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The Top 10 highest paid CEOs of the ASX 200 revealed

Along with pay rates, the latest report from the ACSI shows bonuses are no longer based on exceptional results

By Bronwyn Allen
Tue, Jul 23, 2024 2 min

The CEOs of the ASX 200 were paid a little less in FY23 compared to the year before, but bonuses appear to have become the norm rather than a reward for outstanding results, according to the Australia Council of Superannuation Investors (ACSI). ACSI has released its 23rd annual report documenting the CEOs’ realised pay, which combines base salaries, bonuses and other incentives.

The highest-paid CEO among Australian-domiciled ASX 200 companies in FY23 was Greg Goodman of Goodman Group, with realised pay of $27.34 million. Goodman Group is the ASX 200’s largest real estate investment trust (REIT) with a global portfolio of $80.5 billion in assets. The highest-paid CEO among foreign-domiciled ASX 200 companies was Mick Farrell of ResMed with realised pay of $47.58 million. ResMed manufactures CPAP machines to treat sleep apnoea.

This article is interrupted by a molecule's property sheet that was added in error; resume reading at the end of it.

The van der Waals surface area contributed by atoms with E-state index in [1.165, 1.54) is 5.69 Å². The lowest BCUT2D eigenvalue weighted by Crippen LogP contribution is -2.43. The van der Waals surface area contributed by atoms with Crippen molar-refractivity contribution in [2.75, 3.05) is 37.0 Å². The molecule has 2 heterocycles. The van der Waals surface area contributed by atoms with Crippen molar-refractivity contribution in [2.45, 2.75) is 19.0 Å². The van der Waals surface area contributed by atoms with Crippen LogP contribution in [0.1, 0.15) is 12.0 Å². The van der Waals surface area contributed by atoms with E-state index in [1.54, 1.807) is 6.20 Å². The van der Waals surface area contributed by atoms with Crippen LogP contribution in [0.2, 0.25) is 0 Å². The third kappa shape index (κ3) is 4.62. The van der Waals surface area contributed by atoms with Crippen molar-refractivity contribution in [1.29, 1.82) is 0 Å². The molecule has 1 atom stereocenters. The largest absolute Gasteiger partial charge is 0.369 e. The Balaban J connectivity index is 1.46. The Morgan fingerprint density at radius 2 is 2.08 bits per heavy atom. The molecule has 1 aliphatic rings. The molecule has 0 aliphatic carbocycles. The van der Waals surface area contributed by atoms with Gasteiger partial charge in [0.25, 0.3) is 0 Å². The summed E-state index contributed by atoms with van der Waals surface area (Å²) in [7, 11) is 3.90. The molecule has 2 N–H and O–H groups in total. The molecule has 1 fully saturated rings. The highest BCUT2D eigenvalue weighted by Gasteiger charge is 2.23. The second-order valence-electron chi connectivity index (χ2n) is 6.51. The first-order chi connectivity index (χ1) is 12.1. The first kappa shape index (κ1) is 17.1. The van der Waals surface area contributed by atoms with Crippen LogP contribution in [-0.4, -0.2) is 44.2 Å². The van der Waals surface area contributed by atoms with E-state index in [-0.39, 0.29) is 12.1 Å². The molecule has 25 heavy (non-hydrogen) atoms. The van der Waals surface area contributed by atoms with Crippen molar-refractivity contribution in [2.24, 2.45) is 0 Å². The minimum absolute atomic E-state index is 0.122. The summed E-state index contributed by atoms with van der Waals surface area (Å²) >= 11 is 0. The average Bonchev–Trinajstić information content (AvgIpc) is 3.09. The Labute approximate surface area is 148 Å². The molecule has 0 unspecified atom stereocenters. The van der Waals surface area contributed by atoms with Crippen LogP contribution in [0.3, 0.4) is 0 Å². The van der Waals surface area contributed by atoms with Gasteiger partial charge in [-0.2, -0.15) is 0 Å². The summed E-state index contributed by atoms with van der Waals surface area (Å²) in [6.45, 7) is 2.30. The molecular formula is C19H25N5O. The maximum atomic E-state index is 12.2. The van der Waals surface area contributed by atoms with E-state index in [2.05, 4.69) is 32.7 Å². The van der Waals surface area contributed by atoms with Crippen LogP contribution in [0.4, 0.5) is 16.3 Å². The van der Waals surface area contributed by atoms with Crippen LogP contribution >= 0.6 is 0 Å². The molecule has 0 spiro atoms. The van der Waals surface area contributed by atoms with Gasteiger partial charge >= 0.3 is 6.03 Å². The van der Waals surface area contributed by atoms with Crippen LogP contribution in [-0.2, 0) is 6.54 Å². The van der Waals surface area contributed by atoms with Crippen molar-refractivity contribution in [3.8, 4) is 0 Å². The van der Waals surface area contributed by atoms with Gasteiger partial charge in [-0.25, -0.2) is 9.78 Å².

The realised pay for the CEOs of the largest 100 companies by market capitalisation fell marginally from a median of $3.93 million in FY22 to $3.87 million in FY23. This is the lowest median in the 10 years since ACSI began basing its report on realised pay data. The median realised pay for the CEOs of the next largest 100 companies also fell from $2.1million to $1.95 million.

However, 192 of the ASX 200 CEOs took home a bonus, and Ed John, ACSI’s executive manager of stewardship, is concerned that bonuses are becoming “a given”.

“At a time when companies are focused on productivity and performance, it is critical that bonuses are only paid for exceptional outcomes,” Mr John said. He added that boards should set performance thresholds for CEO bonuses at appropriate levels.

ACSI said the slightly lower median realised pay of ASX 200 CEOs indicated greater scrutiny from shareholders was having an impact. There was a record 41 strike votes against executive pay at ASX 300 annual general meetings (AGMs) in 2023. This indicated an increasing number of shareholders were feeling unhappy with the executive pay levels at the companies in which they were invested.

A strike vote means 25 percent or more of shareholders voted against a company’s remuneration report. If a second strike vote is recorded at the next AGM, shareholders can vote to force the directors to stand for re-election.

10 highest-paid ASX 200 CEOs in FY23

1. Mick Farrell, ResMed, $47.58 million*
2. Robert Thomson, News Corporation, $41.53 million*
3. Greg Goodman, Goodman Group, $27.34 million
4. Shemara Wikramanayake, Macquarie Group, $25.32 million
5. Mike Henry, BHP Group, $19.68 million
6. Matt Comyn, Commonwealth Bank, $10.52 million
7. Jakob Stausholm, Rio Tinto, $10.47 million
8. Rob Scott, Wesfarmers, $9.57 million
9. Ron Delia, Amcor, $9.33 million*
10. Colin Goldschmidt, Sonic Healthcare, $8.35 million

Source: ACSI. Foreign-domiciled ASX 200 companies*